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Robots in restaurants and retail increase amid labor crunch

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Yahoo Finance's Dani Romero details the increasing use of robots and automation by restaurants and retailers amid the pandemic and resulting labor shortage.

Video Transcript

- Well, the robot workforce is on the rise. I'm sure you've seen it. Retailers, restaurants turning to robots and other technology to keep up with demand in a tight labor market. And for more on this, we have Yahoo Finance's Dani Romero here with a closer look at the rise of the robots in the labor market. Dani.

DANI ROMERO: Yeah, Zack. These retailers and restaurants have really been under a lot of pressure to attract labor, especially for most of the pandemic. According to a survey from the National Restaurant Association, restaurant operators have said that-- 77% have said that they didn't have enough workers to really meet the demand. So that really showcases what's really going on right. And so many of them have really turned to technology to fill in that gap and also help them stay afloat.

And like you said, a lot of restaurants, local restaurants, and retailers have now turned to kiosks. I'm sure you've seen them around town. A well-known one is Sprinkles Bakery, that's cupcake chain, is now using a kiosk system to really keep up with online orders. And this is how it works. And so customers no longer have to wait in line. They type in their order in that tablet. They swipe their card and wait for an employee to help them retrieve that order.

It all started during the pandemic to really help with social distancing. But instead, the Austin-based company found that it was effective. And so they decided to implement it for good. But like I said, it's not the only business that's really doing this. Others are really stepping up their game, their investments in robots, and also other technology.

Walgreens, for example, is using automation to fill prescriptions. Starbucks also made the move in New York City to swap out cashiers for tablets. And just over the weekend, I was at a local grocery store. And I accidentally spilled my kombucha. And before I could even react, a robot came by and wiped it away. And so it was really interesting to see not only that a robot cleaned up my mess, but the other side of it that workers didn't really have to react. We knew that they had that extra help. And it's this robot that came by and actually picked up my mess.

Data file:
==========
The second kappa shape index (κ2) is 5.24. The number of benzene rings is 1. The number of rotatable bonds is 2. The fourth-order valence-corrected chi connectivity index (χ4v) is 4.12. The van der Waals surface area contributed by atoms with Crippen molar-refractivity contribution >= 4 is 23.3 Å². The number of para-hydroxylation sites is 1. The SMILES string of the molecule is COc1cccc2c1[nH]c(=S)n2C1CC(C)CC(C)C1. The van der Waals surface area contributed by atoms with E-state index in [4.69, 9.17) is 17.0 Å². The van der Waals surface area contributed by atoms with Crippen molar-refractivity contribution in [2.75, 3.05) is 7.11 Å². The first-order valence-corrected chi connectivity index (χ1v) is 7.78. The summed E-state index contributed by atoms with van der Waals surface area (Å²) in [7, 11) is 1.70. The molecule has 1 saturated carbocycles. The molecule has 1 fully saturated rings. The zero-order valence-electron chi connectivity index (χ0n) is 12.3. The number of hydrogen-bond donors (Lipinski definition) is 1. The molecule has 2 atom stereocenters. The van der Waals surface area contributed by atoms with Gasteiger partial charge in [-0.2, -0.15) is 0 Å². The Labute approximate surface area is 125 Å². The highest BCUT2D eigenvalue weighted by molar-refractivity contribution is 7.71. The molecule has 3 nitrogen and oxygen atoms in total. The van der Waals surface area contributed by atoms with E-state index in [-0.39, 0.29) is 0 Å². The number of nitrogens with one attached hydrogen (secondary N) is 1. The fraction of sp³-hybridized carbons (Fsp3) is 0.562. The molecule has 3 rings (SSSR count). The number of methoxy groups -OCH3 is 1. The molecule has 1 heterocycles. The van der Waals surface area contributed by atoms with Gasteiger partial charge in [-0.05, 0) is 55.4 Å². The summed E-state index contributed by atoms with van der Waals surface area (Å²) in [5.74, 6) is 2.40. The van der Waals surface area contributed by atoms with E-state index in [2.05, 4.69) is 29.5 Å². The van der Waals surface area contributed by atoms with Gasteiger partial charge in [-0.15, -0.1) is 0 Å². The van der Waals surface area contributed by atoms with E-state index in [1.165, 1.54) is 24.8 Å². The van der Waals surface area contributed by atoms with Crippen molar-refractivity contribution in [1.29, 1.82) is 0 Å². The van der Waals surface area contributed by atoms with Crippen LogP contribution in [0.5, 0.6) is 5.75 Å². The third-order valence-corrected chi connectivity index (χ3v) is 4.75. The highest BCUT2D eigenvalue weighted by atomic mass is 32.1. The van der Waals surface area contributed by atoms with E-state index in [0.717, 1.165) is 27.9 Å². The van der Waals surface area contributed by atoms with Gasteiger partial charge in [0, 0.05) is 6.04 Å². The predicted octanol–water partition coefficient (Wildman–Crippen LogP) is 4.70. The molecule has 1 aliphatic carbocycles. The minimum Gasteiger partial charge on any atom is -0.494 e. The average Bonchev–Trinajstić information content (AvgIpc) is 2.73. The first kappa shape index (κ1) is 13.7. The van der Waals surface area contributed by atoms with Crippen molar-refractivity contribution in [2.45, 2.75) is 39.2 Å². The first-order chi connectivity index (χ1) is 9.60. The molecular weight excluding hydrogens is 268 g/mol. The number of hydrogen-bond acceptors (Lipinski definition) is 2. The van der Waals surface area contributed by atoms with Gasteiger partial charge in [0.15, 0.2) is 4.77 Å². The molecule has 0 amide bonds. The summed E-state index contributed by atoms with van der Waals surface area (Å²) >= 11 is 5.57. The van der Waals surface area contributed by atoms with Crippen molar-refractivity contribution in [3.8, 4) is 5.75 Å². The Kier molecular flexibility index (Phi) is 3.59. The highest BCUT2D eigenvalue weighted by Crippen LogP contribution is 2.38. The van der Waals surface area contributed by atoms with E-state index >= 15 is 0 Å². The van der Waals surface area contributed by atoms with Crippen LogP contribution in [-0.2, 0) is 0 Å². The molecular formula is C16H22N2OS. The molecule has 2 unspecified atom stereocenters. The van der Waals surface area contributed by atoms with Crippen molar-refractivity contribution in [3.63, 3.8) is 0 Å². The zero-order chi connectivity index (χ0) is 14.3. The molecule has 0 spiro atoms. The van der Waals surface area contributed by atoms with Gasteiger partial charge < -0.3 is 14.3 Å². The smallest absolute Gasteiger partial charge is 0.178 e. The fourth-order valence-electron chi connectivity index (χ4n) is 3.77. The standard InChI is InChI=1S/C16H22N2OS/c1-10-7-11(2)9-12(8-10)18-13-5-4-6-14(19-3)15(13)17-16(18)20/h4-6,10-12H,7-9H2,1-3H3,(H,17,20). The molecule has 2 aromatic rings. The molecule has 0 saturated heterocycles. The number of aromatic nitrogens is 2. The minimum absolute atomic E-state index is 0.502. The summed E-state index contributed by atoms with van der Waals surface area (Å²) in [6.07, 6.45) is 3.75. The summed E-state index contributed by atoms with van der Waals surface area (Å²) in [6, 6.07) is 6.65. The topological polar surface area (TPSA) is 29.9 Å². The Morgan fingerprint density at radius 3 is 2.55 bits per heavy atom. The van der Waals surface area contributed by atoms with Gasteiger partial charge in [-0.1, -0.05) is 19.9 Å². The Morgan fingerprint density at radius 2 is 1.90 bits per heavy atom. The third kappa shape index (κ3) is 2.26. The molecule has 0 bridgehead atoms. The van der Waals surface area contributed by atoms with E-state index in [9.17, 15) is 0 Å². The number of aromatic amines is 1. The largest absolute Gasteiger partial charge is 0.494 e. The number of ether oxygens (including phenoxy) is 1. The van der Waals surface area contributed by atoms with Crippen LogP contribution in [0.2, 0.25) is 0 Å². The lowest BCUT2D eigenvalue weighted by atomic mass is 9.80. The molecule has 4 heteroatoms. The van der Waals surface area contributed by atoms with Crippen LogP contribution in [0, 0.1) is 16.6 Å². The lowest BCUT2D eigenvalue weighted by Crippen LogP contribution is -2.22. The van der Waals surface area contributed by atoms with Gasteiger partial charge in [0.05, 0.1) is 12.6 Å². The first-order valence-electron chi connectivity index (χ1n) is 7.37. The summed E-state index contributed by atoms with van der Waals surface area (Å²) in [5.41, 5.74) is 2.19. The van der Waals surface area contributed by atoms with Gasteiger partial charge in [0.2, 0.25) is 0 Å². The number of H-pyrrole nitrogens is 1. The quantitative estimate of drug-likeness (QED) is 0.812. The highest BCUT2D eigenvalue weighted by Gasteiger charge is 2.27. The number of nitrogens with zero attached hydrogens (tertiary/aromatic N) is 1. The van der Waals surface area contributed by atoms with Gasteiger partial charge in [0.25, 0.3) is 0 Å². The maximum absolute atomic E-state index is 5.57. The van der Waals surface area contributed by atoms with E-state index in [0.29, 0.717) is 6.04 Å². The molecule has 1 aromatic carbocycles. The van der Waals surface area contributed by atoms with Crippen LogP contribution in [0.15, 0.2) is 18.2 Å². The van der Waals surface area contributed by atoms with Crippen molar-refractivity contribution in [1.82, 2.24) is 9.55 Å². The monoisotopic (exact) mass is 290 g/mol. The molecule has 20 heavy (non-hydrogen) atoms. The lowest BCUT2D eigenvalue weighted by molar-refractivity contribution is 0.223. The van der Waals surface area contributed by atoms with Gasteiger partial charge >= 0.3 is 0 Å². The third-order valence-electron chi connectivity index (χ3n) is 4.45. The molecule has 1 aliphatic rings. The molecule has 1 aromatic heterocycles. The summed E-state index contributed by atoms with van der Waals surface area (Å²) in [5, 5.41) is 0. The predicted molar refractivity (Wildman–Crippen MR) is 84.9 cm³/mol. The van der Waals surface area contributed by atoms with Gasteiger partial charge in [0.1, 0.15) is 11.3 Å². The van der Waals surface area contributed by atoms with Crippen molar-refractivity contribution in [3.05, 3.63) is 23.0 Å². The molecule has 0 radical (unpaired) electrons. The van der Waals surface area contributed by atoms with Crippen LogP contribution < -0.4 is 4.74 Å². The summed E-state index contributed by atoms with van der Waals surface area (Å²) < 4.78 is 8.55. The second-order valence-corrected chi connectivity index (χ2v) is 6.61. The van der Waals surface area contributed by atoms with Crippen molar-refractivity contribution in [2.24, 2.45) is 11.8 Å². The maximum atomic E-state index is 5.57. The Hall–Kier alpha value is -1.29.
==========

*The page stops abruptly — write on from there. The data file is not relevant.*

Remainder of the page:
And so Sam's Club is also testing out an attachment with a camera that scans inventory and can flag if an employee needs to restock or rearrange the shelf. Another interesting point is that restaurants like Buffalo Wild Wings, White Castle are also testing out these robots to see if they can flip that burger or even make that chicken wing.

So the environment is changing, and it's happening now. Zack.

- Yeah. Sad to hear you drop the kombucha, that's no good. But when we think about how the years gone, you've been highlighting it for us kind of the union movements and the strikes that we've seen, not just from John Deere, but also recently Starbucks. And you talk about the tablets there. And who really has the upper hand is the big question, right? I mean, obviously, the strike, you might be able to get what you want in the short term. But if the solution for higher wages is just replacing you with a tablet, in the longer run, that might not be the case. So who do you see as kind of having the best negotiating power here?

DANI ROMERO: That's a really good point, Zack. But it's still really too early to say, especially for those mom and pop shops. It would really take a lot of an investment to really turn into technology. And at times, it could even really change the whole small business in general. So but the bigger question, I think, really comes down to how well will these businesses integrate that technology throughout the lifetime of their business.

And so here's what one expert had to say about that. Take a listen.

MOLLY HARNISCHFEGER: There's a lot of restaurants have looked to work with a variety of different fields to be able to get off premise orders, whether that's from third party aggregators or directly from other softwares that do first party orders. And as a result, a lot of restaurants are in this conundrum, where they're managing a lot of different technologies for orders, which they're trying to expand their market share, but then there's a challenge of being able to manage some of the complexity of that.

So I think the next, we're going to see a push in the next phase of this tech lifestyle, really towards the integration of all of these different standalone technologies.

DANI ROMERO: So you can really hear it there that it really will come down to how well, like I said, these businesses will have to integrate those third party vendors as well as first party, when they tell you to go log into their app and pick an order or make an order. So there's that part of it too, right? Zack.

- Yeah, I mean, it's all different when you've just watched "The Matrix" to be having this discussion and where we're going longer term here. But Dani Romero, bringing us the latest there, dropping kombuchas. Keeping robots employed, appreciate you bringing us the latest there.